Despite finishing the year 4th in the points table behind eventual champion Senna, runner up Mansell and Senna's McLaren team mate Gerhard Berger, it was clear more was to come from the Williams Renault package and that it would be a serious threat to McLaren Honda for 1992. An intense winter test programme followed and would prove to lay the foundations of the team's most successful campaign yet. While Mansell trained in the sunshine of Clearwater, Florida, Patrese confirms he and Damon Hill weren't so fortunate: "Myself and Damon did all the pre-season testing and because I was setting competitive times, I was very confident of going for the championship that year. The car was superb and for its time, miles ahead of anything. The aerodynamics were outstanding but ultimately, the characteristics of that car didn't suit my driving style as much as they did Nigel's."
With the sport now entering a new age, the age of the 'driver aids', Patrese knew that despite undoubtedly making the car considerably faster than it's predecessor, they hindered his natural driving style. They ultimately, cost him any chance of a shot at the championship.
"The '91 chassis required smoothness out of slow corners, which was my strength and Nigel's weakness," the 56 year-old explains. "As soon as the 'gizmos' came in for '92, especially traction control and active ride suspension, all the 'feel' I needed from a car to enable me to drive fast, was gone. Because Nigel was so much stronger than me in the arms, he could carry more speed through a corner with the FW14B, muscle it around the track more aggressively. That was the fastest way to drive it and that's why he became champion."
Had it all been a bed of roses working with a driver unique for his time as being the only man usually with a chip, on both shoulders? "I later found out that while I was putting out every bit of information I had on the table during de-briefings in '92, Nigel and his engineer David Brown weren't." Patrese says. "They would confuse me with information that would only help Nigel and not me which was a bit of a shame."
There was no doubt such tactics had been absorbed by Mansell following his personal experiences of such treatment at the hands of Piquet and Prost when he was paired with both World Champions at Williams and Ferrari respectively. Now, they were being used to full effect yet still Patrese found it hard to dislike the Englishman.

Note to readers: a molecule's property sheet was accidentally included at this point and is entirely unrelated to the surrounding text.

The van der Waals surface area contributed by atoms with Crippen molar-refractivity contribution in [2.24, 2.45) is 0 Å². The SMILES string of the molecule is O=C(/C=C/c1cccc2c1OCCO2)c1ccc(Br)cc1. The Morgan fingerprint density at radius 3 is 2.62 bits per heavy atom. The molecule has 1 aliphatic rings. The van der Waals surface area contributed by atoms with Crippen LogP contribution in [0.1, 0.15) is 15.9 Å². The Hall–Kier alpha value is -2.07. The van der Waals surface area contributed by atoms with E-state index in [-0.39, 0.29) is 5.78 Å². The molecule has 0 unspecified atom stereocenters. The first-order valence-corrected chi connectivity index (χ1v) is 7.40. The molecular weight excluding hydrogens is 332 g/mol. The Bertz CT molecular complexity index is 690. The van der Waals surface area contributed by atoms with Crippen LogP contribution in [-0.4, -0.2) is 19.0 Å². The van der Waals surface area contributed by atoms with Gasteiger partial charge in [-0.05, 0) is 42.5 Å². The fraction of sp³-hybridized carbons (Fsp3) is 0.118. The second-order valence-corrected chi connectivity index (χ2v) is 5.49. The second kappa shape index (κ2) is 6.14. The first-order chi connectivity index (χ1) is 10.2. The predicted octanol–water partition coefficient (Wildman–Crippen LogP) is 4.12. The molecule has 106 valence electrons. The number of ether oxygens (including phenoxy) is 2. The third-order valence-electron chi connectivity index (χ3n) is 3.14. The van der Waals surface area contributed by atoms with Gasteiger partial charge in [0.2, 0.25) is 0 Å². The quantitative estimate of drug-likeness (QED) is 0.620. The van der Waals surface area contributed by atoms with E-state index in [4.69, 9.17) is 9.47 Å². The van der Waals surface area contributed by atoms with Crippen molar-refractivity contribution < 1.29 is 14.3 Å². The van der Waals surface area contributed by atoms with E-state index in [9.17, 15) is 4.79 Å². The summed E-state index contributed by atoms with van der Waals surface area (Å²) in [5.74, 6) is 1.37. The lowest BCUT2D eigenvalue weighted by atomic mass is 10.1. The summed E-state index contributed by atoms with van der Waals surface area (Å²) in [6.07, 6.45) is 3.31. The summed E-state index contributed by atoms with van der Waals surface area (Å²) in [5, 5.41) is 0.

"Nigel was a character," Patrese confirms. "It used to make me smile when he would belittle our car performance during the year because everyone knew how good the car was yet he seemed to be constantly saying 'yes the car is quick but most of it is coming from me.' Of course it was but there was no doubt how good that car was. People could see it for themselves. He craved attention, got it then fed on it until he was at bursting point. The team were not at all happy about it and there is certainly no doubt that he was a whiner at times. For sure, many found it annoying but it didn't concern me. I liked him. He was a nice guy."
Looking back on Mansell's successful 1992 campaign, how does Patrese rate him? "He was a good driver but certainly not as good as Senna, Prost or Schumacher," declares the veteran. "With Nigel, if the car was quick, he was quick but if it was slow, he was slow. With Ayrton in particular, he could drive any car quickly. He could make a car do things that the rest of us couldn't do and more importantly, he was able to shut problems outside the cockpit and fully focus on driving whereas Nigel couldn't do that. If things were going his way, he was outstanding but the moment things weren't, his head went down and so did his performances, all of which we saw in 1995 when he walked away from McLaren and turned his back on the sport, again.
Patrese enjoyed working with many drivers during his career and is adamant that his intention was never to turn team mates into enemies or cause friction within the teams he drove for.
"I never had a problem with Nigel or any of my team-mates at all," he concludes. "I just always accepted the challenge of trying to beat them."